The best European river cruises strike the perfect balance between visiting all the big name tourist attractions a region has to offer whilst also making time to stop off at a few lesser-known places to unwind and soak up the local culture.
Our Holland Culture Tour was created with this in mind. It visits all the big tourist attractions such as Amsterdam, Haarlem, Kinderdijk and Rotterdam, whilst also spending time in the 14th century town of Vianen, the canal-ringed city of Delft and the one of our personal favourites, the picturesque University City of Leiden.
Discover the City of Discoveries
The history of Leiden dates all the way back to 860AD only to be sacked in 1047 by Emperor Henry III. It recovered from this to receive city rights in 1266, growing in prominence and eventually flourishing in the 16th and 17th centuries. It developed a robust printing and publishing industry during this time and, in 1575, the University of Leiden was founded by William I of Orange.
Interestingly, during the Dutch Golden Era, Leiden was the second largest city in Amsterdam, thanks largely to its booming textile industry and a man who was known as the Dutch Hippocrates, Herman Boerhaave. The world has a lot to thank him for – he is widely regarded as the founder of clinical teaching and was the first physician to put thermometer measurements to clinical practice.
Near the end of the 17th century, Leiden’s prosperity began to fade as the cloth industry went into decline. The city’s misfortunes were compounded on the 12th January 1807 when a boat carrying 17,400kgs of gunpowder blew up in the middle of the city. The site of the explosion was turned into the Van der Werff park which stands to this day.
However, this did not stop Leiden from becoming one of Europe’s leading scientific centres over the past four hundred years, which is why the city’s motto is ‘City of Discoveries’. Nowadays, Leiden is known as the birthplace of Rembrandt and is home to a wealth of museums, cultural attractions, trendy restaurants and network of canals, bridges and cycle routes.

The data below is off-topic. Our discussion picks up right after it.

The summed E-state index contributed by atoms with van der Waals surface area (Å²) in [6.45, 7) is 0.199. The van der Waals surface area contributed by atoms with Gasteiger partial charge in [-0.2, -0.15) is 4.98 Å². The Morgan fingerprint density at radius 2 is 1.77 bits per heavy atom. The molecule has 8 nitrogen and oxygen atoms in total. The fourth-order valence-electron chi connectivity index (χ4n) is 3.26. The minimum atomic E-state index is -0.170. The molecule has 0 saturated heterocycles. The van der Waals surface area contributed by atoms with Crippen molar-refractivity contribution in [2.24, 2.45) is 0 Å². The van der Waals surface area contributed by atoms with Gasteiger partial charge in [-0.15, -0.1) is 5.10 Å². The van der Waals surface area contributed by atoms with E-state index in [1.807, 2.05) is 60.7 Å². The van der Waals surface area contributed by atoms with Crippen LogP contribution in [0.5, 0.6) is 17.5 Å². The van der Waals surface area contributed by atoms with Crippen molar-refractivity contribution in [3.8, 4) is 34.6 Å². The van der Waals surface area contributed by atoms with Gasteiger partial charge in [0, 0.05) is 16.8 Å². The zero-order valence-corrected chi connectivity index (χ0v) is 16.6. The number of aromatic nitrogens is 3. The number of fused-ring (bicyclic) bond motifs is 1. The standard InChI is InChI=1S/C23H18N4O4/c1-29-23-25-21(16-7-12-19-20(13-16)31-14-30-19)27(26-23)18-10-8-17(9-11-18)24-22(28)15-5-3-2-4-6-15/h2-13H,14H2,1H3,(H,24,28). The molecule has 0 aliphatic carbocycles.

We’ve hand-picked some of our favourite places to visit, starting with the city’s famed botanical gardens.
The Hortus Botanicus was originally created in 1590, making it the oldest botanical garden in The Netherlands. The man responsible for founding the garden, Carolus Clusius, has left an epic legacy in his wake – he is credited as the man that introduced tulips to The Netherlands from their native land of Turkey!
Comprised of two glasshouses and four gardens, the Clusius Garden, Japanese and Von Siebold Garden, Systematic Garden and Fern Garden, The Hortus Botanicus has over 10,000 botanical species. The perfect place to visit, unwind and immerse yourself in a multitude of plant species from every corner of the world.
The invisible castle
Built in the 11th century, the Burcht van Leiden is certainly one of the quirkier castles you’ll find (or won’t!) in Europe. The castle itself sits so low that it’s become almost completely overshadowed by the surrounding buildings and is only visible from ground level when you’re practically standing at its gates.
However, once you venture inside, it offers panoramic views of the city from atop its old citadel. Once you’ve taken in the view, be sure to stop by Koetshuis ‘De Burcht’ to sample some of their mouth-watering Dutch-French cuisine.
Catch the Falcon
The Molen de Valk is hard to miss. A brisk, 5-minute walk from Leiden’s central station, it’s frequently included in lists of the best windmills to visit in The Netherlands and for good reason. This windmill museum, commonly known as ‘the Falcon’, dates back to 1743 and features the only remaining Miller’s residence in Holland with furnishings that date back 120 years.
The mill is still in operation and you can buy whole-wheat flour there. If you want to grab a bite to eat after your visit, we highly recommend visiting De Bruine Boon. It offers incredible views of the windmill and is situated right on the canal, an idyllic spot to enjoy a coffee and their delicious stroopwafel cheesecake.